Expert says drug testing welfare recipients is poor policy

The Social Policy Research Centre’s Professor Alison Ritter believes around 500 people will be placed on income management during the Coalition’s proposed trial.
By Diane Nazaroff | UNSW Newsroom

UNSW Sydney drug policy scholar, Professor Alison Ritter, says the Coalition’s proposal to drug test people on Newstart and Youth Allowance is punitive and discriminatory.The Director of the Drug Policy Modelling Program at the Social Policy Research Centre says the proposal will see welfare recipients who test positive for methamphetamine, marijuana, ecstasy, heroin or cocaine placed on income management and if tested positive a second time, referred to rehabilitation programs.

The two-year trial would see 5000 welfare recipients tested for drugs at three trial sites – Logan in Queensland, Canterbury-Bankstown in New South Wales and Mandurah in Western Australia.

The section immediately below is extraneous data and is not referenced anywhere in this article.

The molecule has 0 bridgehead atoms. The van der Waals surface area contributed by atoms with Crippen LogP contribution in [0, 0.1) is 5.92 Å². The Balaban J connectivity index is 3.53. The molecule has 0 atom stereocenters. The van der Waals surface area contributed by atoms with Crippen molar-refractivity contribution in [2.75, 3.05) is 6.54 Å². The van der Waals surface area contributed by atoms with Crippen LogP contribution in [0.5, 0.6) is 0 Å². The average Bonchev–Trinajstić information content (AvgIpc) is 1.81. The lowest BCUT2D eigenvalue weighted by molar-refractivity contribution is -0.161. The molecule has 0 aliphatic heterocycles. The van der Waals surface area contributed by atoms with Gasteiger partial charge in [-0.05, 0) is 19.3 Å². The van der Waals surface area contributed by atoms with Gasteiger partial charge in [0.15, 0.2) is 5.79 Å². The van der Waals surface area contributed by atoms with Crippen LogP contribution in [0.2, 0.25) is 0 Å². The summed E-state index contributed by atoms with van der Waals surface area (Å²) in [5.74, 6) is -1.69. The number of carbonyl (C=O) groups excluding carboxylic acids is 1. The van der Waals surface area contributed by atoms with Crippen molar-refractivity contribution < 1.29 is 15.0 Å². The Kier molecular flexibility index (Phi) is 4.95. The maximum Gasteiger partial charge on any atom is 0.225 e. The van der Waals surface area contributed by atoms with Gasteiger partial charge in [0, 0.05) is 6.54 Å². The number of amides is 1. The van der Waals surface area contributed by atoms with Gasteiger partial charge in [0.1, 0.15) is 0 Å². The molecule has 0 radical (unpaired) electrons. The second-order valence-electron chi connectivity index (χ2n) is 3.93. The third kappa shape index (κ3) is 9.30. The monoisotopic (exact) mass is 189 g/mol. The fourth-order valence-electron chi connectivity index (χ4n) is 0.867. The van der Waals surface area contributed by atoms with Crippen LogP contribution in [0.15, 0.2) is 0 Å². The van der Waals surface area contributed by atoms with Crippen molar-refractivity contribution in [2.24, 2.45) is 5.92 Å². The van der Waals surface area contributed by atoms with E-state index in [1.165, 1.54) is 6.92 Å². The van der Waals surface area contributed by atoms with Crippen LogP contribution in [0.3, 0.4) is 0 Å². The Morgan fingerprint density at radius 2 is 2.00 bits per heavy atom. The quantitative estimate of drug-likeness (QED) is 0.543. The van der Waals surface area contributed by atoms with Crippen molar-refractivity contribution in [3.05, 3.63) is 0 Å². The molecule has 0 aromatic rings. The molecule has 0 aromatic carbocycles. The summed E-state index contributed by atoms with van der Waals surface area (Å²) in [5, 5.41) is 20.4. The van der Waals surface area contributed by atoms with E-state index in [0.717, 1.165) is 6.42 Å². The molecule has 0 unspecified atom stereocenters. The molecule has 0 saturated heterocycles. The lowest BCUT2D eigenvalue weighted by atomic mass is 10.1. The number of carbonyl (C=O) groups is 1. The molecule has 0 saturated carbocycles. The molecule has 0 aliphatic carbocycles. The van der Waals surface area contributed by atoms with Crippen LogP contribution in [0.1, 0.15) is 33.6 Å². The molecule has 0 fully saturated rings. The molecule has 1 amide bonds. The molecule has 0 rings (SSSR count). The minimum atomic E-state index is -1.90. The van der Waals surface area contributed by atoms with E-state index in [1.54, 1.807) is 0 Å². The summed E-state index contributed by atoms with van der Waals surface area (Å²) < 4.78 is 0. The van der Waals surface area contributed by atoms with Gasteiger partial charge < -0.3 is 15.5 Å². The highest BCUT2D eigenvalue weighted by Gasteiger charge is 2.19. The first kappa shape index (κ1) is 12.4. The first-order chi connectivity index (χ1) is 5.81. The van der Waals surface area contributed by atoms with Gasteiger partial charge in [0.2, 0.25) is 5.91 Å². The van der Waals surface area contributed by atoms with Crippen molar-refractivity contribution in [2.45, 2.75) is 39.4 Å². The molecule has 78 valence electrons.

Professor Ritter believes around 500 people could be eventually placed on income management if the bill is passed.

The idea was first proposed as part of a larger welfare reform bill in 2017 but was rejected by the Senate. It was put up again as a separate amendment in 2018, when it passed the House of Representatives.

“The tenacity with which the government is pursuing this agenda reflects, not necessarily a fixed policy position, but rather a moral stance,” Professor Ritter says.

Professor Ritter will give the keynote address Of Good Character: The Policy of Dialogue on Drug Testing of Welfare Recipients in Australia at the 2019 Australian Social Policy Conference at UNSW Sydney today (WEDS).